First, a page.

phpMyAdmin is a powerful Open Source (GPL) Web-based administration utility for MySQL server written in PHP. Create mysqladm user, login as mysqladm, download stable (not experimental) release of phpMyAdmin, unpack archive and drop all files and folders into Users -> mysqladm -> Sites (of course, you can do the same using UNIX commands in terminal without even re-login). Find and open file named "". Read in documentation how to properly setup phpMyAdmin, but for basic (insecure) configuration (when MySQL is running on your local workstation) you need to change only these variables: "$cfgPmaAbsoluteUri = '';", "$cfgServers[1]['host'] = 'localhost';", "$cfgServers[1]['adv_auth'] = FALSE;","$cfgServers[1]['user'] = 'root';" and "$cfgServers[1]['password'] = 'your-mysql-root-password-here';". Set up permissions for "" as read-write for the group staff (so you do not have to login as mysql user or use "sudo" to modify this file), Turn on Web Sharing, logout, connect as ordinary user, and open URL "http://your-IP/~mysqladm/index.php" (or in case of local setup ""). phpMyAdmin screenshots on MacOS X client available here.

WEBMIN Administration Software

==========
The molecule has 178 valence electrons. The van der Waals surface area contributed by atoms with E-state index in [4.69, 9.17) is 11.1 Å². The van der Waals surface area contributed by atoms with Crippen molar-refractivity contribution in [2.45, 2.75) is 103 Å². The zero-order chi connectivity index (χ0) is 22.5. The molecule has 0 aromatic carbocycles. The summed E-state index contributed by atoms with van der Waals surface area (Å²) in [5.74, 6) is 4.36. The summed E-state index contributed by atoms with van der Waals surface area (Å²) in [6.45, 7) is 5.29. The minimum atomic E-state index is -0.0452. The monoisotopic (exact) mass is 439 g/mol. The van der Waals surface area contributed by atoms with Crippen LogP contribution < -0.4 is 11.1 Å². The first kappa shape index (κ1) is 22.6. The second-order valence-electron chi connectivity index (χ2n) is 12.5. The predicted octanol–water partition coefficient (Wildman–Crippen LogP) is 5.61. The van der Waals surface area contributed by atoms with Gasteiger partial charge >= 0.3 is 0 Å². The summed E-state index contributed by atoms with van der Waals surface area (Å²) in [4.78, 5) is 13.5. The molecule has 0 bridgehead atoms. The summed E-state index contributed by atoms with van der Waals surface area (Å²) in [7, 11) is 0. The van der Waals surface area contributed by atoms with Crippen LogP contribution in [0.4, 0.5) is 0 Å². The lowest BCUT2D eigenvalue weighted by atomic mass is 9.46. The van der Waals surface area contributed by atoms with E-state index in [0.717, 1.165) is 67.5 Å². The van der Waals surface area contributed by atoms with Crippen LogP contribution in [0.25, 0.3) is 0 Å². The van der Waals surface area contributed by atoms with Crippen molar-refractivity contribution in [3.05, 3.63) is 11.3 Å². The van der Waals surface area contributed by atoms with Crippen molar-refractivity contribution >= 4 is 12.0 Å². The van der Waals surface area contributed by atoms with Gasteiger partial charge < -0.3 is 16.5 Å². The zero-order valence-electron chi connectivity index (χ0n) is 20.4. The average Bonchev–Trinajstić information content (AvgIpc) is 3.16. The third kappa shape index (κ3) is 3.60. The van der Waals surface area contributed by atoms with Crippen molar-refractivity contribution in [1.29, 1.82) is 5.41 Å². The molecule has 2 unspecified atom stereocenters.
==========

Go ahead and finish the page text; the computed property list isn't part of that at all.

WEBMIN is very capable and popular Web-based administration software written in PERL. Along with MySQL, WEBMIN covers a lot of other UNIX administration needs. Although WEBMIN is advertised as being compatible with MacOS X Server, I do not know if it is compatible with MacOS X client (which, for example, does not include many popular PERL modules like DBI).

Commercial MySQL Packages for MacOS X

Commercial MySQL packages for MacOS X available from the company InterServices (SQL4X) and SQL4X offers very easy installation procedure, and nice looking, powerful and capable GUI-based MacOS X native administration tools written with Cocoa. sells two MacOS X packaged bundles with MySQL - Database CD and OpenWeb. Both are created using Fink, so you may just download Fink and install all this stuff yourself.

Its up to you to decide whether these extras worth the price of SQL4X ($65) or OpenWeb ($30). However, if you are serious to develop something with MySQL, you should learn how to use UNIX hacks.

Freeware MacOS X Native Clients for MySQL

So far I found only one freeware MacOS X native client for MySQL called EstellaSQL (formerly XmySQL) written by Max Cantor. EstellaSQL is a Cocoa based application.

Shareware MacOS X Native Clients for MySQL

If you are not satisfied with phpMyAdmin or EstellaSQL for some reason or they do not suit your specialized needs you may give a try MySQL Magic or SQL Boss. The last supports a wide range of Open Source and commercial SQL databases like PostgreSQL, OpenBase, FrontBase, as well as database connectivity interface ODBC.

Visual MacOS X Native Tools for PHP and MySQL

Visual MacOS X native shareware editor JaneBUILDER for PHP/MySQL is available thanks to Jane Weeeland. JaneBUILDER allows quickly build dynamic Web pages using mouse/menu driven interface. JaneBUILDER is a great addition to extremely popular and capable general purpose programmer's text editor BBEdit.


MySQL deb for MacOS X is available for download here.